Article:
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Uptown Girls, Book 1

From the publisher:

Silver-tongued lawyer.
Keeper of secrets.
Breaker of hearts.

He can solve any problem . . .

In serving the wealthy power brokers of New York society, Frank Tripp has finally gained the respectability and security his own upbringing lacked. There’s no issue he cannot fix . . . except for one: the beautiful and reckless daughter of an important client who doesn’t seem to understand the word danger.

She’s not looking for a hero . . .

Excitement lies just below Forty-Second Street and Mamie Greene is determined to explore all of it—while playing a modern-day Robin Hood along the way. What she doesn’t need is her father’s lawyer dogging her every step and threatening her efforts to help struggling families in the tenements.

However, she doesn’t count on Frank’s persistence . . . or the sparks that fly between them. When fate upends all her plans, Mamie must decide if she’s willing to risk it all on a rogue . . .

Shupe kicks off a new series in historical New York City, which is very reminiscent of London in the same time period. The wealthy live in a small enclave and the rest of the city is in dire need around them, yet completely invisible to the elites. Except for Greene girls. They are very much aware of the poverty and turmoil below 42nd Street and strive to help the families that the church turns away. They make money by gambling in places women are not allowed and that brings Frank Tripp into the picture.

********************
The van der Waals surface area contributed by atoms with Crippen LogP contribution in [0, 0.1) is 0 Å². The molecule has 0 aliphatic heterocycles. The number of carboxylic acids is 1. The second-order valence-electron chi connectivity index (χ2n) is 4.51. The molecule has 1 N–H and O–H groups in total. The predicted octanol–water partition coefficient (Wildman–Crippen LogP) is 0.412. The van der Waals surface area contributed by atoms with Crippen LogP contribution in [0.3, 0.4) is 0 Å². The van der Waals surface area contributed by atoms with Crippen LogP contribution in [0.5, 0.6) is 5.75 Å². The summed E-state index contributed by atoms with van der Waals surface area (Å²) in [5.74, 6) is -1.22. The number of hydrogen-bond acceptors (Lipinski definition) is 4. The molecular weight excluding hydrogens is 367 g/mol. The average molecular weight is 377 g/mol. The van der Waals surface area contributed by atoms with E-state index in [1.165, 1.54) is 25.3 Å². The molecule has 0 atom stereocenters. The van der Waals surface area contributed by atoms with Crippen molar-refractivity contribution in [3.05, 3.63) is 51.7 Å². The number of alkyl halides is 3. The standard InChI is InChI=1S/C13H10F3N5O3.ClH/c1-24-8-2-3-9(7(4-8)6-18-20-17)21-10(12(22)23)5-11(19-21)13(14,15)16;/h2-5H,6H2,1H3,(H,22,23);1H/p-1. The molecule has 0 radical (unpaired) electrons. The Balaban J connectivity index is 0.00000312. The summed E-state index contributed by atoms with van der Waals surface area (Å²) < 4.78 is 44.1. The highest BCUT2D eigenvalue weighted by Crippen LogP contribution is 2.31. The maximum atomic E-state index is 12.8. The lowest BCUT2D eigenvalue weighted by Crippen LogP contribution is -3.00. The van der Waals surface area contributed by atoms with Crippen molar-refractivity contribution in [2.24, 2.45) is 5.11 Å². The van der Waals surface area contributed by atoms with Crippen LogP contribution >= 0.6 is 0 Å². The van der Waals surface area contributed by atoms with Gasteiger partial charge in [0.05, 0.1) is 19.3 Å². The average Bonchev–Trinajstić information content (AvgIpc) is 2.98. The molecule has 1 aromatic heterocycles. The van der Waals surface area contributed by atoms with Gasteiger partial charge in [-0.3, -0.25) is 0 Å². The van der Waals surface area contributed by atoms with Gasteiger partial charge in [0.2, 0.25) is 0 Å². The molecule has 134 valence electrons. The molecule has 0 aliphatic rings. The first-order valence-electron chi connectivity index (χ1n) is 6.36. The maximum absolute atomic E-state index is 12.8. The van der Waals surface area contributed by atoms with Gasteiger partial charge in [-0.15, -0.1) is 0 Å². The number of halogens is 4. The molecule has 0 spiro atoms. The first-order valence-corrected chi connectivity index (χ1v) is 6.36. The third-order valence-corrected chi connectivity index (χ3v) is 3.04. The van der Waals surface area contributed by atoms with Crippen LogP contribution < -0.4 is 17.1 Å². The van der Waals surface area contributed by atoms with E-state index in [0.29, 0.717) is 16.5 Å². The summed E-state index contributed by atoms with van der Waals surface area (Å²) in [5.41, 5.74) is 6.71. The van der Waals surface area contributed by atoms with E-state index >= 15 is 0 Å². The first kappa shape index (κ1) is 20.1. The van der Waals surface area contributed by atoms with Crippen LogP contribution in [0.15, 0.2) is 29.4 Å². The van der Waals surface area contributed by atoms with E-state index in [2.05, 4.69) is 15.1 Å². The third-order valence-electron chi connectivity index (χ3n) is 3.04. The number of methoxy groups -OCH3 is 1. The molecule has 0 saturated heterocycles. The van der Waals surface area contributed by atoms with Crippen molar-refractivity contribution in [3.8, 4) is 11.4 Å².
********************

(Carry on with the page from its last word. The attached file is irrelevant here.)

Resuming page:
Tripp is the family attorney and he is trying to help his client, the girls’s father, by protecting the daughters. But there is no stopping Mamie Greene, and Tripp greatly admires her – both her feistiness and her looks. These two are constantly verbally sparring, which adds friction to the chemistry between them. When one of Mamie’s families gets into trouble, she looks to Tripp to help them.

Tripp is hiding some secrets of his own but he agrees to help Mamie, he simply can’t say no to her. And anything that will get them to spend more time together works for both of them. So he agrees to defend a woman accused of murdering her husband. She did it, but it was self defense, but the cops don’t care about that. The victim was related to a police detective. The NYC police department is rife with corruption that goes all the way to the top. I laughed when Teddy Roosevelt comes riding in towards the end. This intrigued me so much that I looked into Teddy Roosevelt and the NYC police department and found this terrific piece from NPR.

While this is an engrossing tale, it’s the little touches of reality that really make the story shine. I’m looking forward to the next book in the series.

6/19 Stacy Alesi, AKA the BookBitch™

THE ROGUE OF FIFTH AVENUE by Joanna Shupe. Avon (May 28, 2019).  ISBN 978-0062906816. 400p.



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